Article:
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LAS VEGAS -- The promise of truly integrated endpoint management and application deployment is closer to reality.
VMware, one of many end-user computing vendors attempting to crack this nut, now allows IT administrators to configure and provision Windows 10 desktops through Workspace One. And new VMware unified endpoint management capabilities are available for Apple macOS and Google Chrome OS as well.
But there is still more to be done before organizations can deploy, manage and secure all of their applications -- and users can access them -- through one console. Noah Wasmer, general manager of mobile, discussed these VMware unified endpoint management efforts in an interview here at VMworld.
Wasmer also addressed the disconnect between VMware's membership in the AppConfig Community, which promotes device-level mobile application management (MAM), and its new support for app-level management of Microsoft Office 365. And he shared future plans for Mobile Flows, a tech preview that aims to streamline common business tasks through VMware's Boxer email app and other apps built on third-party platforms.
What more does VMware need to do to make Workspace One fully integrated?
Noah Wasmer: The analytics side, that's an obvious next place for us to say, at any point in time, "What are these devices doing? Who's consuming licenses? Are the devices secure?" and to expose those APIs to the partner ecosystem.
Our stated ambition has always been to have people love their work. We have these great technologies in our consumer life. But in the enterprise, we still often feel gated in terms of what we can do, what tools we can use. The biggest thing is the user experience. We've got to keep hammering away at that to make it easier, make it simpler, so that anybody can pick up any device and [access what they need to do their jobs].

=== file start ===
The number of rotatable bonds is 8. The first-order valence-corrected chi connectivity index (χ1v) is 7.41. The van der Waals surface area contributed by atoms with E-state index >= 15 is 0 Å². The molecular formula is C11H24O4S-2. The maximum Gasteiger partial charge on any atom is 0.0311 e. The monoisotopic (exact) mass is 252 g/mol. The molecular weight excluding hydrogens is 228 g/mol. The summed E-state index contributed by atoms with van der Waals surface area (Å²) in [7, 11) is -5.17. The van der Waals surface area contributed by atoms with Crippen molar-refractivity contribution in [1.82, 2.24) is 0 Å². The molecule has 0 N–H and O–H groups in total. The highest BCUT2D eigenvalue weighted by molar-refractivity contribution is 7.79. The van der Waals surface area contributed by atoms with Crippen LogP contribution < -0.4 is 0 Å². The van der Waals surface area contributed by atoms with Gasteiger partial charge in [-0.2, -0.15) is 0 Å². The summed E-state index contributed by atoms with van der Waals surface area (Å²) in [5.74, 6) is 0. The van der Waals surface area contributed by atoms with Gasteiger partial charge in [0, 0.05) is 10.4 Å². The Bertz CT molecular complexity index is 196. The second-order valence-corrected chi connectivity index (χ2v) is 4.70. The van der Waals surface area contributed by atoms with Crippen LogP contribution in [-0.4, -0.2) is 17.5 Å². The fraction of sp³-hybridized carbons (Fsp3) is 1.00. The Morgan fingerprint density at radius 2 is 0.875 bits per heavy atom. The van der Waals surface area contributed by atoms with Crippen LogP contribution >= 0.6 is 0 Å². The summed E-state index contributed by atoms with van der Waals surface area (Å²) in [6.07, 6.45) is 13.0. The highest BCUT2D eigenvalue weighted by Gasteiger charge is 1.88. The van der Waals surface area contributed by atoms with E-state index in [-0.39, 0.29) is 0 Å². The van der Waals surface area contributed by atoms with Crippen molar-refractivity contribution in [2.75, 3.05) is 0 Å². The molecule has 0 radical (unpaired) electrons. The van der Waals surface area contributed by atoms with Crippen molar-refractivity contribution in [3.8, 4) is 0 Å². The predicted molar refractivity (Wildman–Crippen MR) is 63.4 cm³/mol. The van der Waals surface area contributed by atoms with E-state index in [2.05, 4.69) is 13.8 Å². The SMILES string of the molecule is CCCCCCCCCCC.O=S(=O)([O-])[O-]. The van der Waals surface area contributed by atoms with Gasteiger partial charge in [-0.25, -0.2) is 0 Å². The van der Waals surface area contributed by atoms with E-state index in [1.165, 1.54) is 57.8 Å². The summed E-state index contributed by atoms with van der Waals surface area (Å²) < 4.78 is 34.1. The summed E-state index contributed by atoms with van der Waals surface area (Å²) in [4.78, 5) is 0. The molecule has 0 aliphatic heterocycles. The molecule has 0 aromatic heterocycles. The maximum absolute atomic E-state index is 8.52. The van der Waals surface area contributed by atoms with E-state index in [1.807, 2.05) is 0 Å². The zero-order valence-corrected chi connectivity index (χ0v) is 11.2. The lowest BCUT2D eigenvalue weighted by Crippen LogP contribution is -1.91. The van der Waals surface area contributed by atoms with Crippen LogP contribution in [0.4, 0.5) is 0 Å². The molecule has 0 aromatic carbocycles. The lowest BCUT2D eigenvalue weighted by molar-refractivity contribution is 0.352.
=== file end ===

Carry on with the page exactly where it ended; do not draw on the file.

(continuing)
How do you reconcile VMware's support for Office 365 MAM with its position as co-founder of AppConfig?
Noah Wasmergeneral manager of mobile, VMware
Wasmer: Our customers see value to managing Office. All of the [enterprise mobility management] players would love to see AppConfig start to become a standard in Office shops. We'll continue to see if that's something Microsoft is open to. It'd be a great way to make it easy and simple to manage and secure those apps.
Why are Mobile Flows so important, and what is the problem that you're trying to solve?
Wasmer: Customers are looking to build line-of-business applications. How do we help the line of business get critical information to those users and get it in a mobile fashion?
Email is the conduit to almost every action today. When an employee picks up their mobile device and they get an email, often times that email requires them to go get other information from other applications.
It's great that you can do Mobile Flows through Boxer, but not everybody has Boxer.
Wasmer: We're open sourcing a lot of these different components. We already have quite a few of the connectors on GitHub. I hope that this is an opportunity to ... build an ecosystem around these technologies.
Boxer is a good reference app. You'll see things like people-search and approval apps that we're building as reference [workflows] that don't have to be in Boxer.
What can you say to customers to show that Mobile Flows and other VMworld tech previews are actually happening and that you're committed to releasing them?
Wasmer: The proof point is going to be customers trying it.
What is VMware's place in the application development market?
Wasmer: Customers have said, 'How do I make it easier for developers to get identity, security, analytics inside of those apps before they go out?' There's a natural extension for us to ... say, 'How do we help you build faster and safer?' and ideally do that without a developer having to change any of their processes.
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